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The Wolf Slayer by Jonathan F. Kelley


In 1800 the most of the State of Ohio, and nearly all of Indiana, was a dense wilderness, where the gaunt wolf and naked savage were masters of the wild woods and fertile plains, which now, before the sturdy blows of the pioneer's axe, and the farmer's plough, has been with almost magical effect converted into rich farms and thriving, beautiful villages.

In the early settlement of the west, the pioneers suffered not only from the ruthless savage, but fearfully from the wolf. Many are the tales of terror told of these ferocious enemies of the white man, and his civilization. Many was the hunter, Indian as well as the Angle-Saxon, whose bones, made marrowless by the prowling hordes of the dark forest, have been scattered and bleached upon the war-path or Indian trail of the back-woods. In 1812-13, my father was contractor for the north-western army, under command of Gen. Wm. Henry Harrison. He supplied the army with beef; he bought up cattle along the Sciota valley and Ohio river, and drove them out to the army, then located at Sandusky. Chillicothe, then, was a small settlement on the Sciota river, and protected by a block house or rude fort, in which the inhabitants could scramble if the Indians made their appearance. My father resided here, and having collected a large drove of cattle, he set out up the valley with a few mounted men as a kind of guard to protect the drove against the prowling minions of Tecumseh.

The third day out, late in the afternoon, being very warm weather, there arose a most terrific thunder-storm; the huge trees, by the violence of the wind and sharp lightning, were uprooted and rent into thousands of particles, and the panic-stricken herd scattered in every direction. I have seen the havoc made in forests through which one of these tornadoes has taken its way, or I should be incredulous to suppose whole acres of trees, hundreds of years old, could be torn up, or snapped off like reeds upon the river side.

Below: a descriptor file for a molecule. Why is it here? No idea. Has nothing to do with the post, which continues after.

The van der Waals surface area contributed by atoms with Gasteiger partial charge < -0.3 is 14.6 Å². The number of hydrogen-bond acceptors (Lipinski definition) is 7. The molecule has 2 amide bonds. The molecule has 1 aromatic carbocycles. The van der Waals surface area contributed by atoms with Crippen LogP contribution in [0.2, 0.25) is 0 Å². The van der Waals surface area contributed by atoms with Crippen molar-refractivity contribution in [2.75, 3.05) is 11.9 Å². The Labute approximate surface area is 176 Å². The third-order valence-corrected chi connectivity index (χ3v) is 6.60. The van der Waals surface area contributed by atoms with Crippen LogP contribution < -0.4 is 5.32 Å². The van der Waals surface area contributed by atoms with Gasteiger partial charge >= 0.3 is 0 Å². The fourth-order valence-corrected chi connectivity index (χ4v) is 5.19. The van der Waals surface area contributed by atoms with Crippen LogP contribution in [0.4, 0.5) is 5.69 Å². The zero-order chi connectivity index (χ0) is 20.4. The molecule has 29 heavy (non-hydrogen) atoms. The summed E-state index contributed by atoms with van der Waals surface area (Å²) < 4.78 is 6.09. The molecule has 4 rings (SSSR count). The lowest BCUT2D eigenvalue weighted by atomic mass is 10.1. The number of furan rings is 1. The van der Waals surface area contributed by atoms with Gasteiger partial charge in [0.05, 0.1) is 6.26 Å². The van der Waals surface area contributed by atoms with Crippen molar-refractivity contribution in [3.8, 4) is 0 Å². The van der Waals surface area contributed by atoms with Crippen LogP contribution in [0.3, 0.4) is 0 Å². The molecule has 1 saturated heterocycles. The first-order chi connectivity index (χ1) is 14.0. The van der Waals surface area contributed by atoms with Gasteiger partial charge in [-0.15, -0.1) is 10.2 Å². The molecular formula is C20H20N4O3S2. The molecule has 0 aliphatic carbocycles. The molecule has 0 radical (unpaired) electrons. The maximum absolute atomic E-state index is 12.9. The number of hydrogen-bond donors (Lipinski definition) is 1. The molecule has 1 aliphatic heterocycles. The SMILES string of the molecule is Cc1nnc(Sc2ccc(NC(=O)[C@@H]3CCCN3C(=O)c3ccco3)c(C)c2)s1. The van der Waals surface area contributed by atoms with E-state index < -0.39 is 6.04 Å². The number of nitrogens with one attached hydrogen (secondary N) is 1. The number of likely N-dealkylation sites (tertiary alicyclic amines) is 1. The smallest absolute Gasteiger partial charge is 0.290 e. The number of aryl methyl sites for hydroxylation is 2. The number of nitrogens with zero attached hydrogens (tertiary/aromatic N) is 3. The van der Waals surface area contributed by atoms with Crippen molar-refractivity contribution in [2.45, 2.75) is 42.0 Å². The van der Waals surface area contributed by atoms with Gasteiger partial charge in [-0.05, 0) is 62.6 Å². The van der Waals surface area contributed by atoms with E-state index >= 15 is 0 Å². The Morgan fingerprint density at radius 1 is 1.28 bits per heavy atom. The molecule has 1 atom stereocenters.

The fury of the whirlwind seemed to increase as the night grew darker, until cattle, men and horses, were killed, crippled and dispersed. My father crawled under the lee of a large sycamore that had fell, and here, partly protected from the rain and falling timber, he lay down. I have camped out some, and can readily anticipate the comfort of the old gentleman's situation, and not at all disposed was he to go to sleep mounted upon such guard.

At length the work of destruction and ruin being done, the storm abated, the rain ceased to pour and the winds to wag their noisy tongues so furiously. A wolf howl, and of all fearful howls, or yelps uttered by beasts of prey, none can, I think, be more alarming and terrific to the ear than the wolf howl as he scents carnage. A wolf howl broke fearfully upon the drover's ear as he lay crouched beneath the sycamore. It was a familiar sound, and therefore, and then the more dreadful. The drover carried a good Yeager rifle, knife, and pistols, but a man laden with arms in the midst of a troop of famished wolves, was as helpless as the tempest-tossed mariner in the midst of the ocean's storm. The howl had scarcely echoed over the dark wood, before it was answered by dozens on every side! And as the drover's keen eye pierced the gloom around him, the dancing, fiery glare of the wolf's eyes met his wistful gaze.